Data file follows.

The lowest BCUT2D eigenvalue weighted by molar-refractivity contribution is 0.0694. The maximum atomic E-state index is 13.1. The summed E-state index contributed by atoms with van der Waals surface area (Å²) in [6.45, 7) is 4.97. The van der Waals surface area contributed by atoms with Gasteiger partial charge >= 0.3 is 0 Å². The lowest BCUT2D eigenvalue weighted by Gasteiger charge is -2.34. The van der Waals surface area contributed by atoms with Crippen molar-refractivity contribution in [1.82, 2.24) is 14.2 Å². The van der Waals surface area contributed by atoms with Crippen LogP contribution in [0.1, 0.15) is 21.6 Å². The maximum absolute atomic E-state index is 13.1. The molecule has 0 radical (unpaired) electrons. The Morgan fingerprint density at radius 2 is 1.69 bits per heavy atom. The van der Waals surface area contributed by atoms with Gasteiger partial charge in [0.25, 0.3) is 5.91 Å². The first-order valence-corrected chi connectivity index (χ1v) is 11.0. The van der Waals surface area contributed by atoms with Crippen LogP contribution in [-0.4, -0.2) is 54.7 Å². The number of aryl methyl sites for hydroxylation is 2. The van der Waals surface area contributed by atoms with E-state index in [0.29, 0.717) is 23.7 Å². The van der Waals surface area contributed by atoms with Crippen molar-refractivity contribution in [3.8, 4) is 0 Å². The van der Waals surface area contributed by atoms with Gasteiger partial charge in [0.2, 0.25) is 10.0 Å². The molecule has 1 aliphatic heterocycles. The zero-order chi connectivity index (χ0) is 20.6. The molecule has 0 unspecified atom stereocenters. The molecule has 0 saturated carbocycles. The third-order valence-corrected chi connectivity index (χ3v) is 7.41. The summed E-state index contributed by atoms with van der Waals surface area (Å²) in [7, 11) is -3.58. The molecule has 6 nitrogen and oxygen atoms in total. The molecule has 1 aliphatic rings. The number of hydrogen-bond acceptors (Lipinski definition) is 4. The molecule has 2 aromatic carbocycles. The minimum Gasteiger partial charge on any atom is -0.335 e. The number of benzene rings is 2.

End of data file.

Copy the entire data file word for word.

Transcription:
The lowest BCUT2D eigenvalue weighted by molar-refractivity contribution is 0.0694. The maximum atomic E-state index is 13.1. The summed E-state index contributed by atoms with van der Waals surface area (Å²) in [6.45, 7) is 4.97. The van der Waals surface area contributed by atoms with Gasteiger partial charge >= 0.3 is 0 Å². The lowest BCUT2D eigenvalue weighted by Gasteiger charge is -2.34. The van der Waals surface area contributed by atoms with Crippen molar-refractivity contribution in [1.82, 2.24) is 14.2 Å². The van der Waals surface area contributed by atoms with Crippen LogP contribution in [0.1, 0.15) is 21.6 Å². The maximum absolute atomic E-state index is 13.1. The molecule has 0 radical (unpaired) electrons. The Morgan fingerprint density at radius 2 is 1.69 bits per heavy atom. The van der Waals surface area contributed by atoms with Gasteiger partial charge in [0.25, 0.3) is 5.91 Å². The first-order valence-corrected chi connectivity index (χ1v) is 11.0. The van der Waals surface area contributed by atoms with Crippen LogP contribution in [-0.4, -0.2) is 54.7 Å². The number of aryl methyl sites for hydroxylation is 2. The van der Waals surface area contributed by atoms with E-state index in [0.29, 0.717) is 23.7 Å². The van der Waals surface area contributed by atoms with Crippen molar-refractivity contribution in [3.8, 4) is 0 Å². The van der Waals surface area contributed by atoms with Gasteiger partial charge in [0.2, 0.25) is 10.0 Å². The molecule has 1 aliphatic heterocycles. The zero-order chi connectivity index (χ0) is 20.6. The molecule has 0 unspecified atom stereocenters. The molecule has 0 saturated carbocycles. The third-order valence-corrected chi connectivity index (χ3v) is 7.41. The summed E-state index contributed by atoms with van der Waals surface area (Å²) in [7, 11) is -3.58. The molecule has 6 nitrogen and oxygen atoms in total. The molecule has 1 aliphatic rings. The number of hydrogen-bond acceptors (Lipinski definition) is 4. The molecule has 2 aromatic carbocycles. The minimum Gasteiger partial charge on any atom is -0.335 e. The number of benzene rings is 2.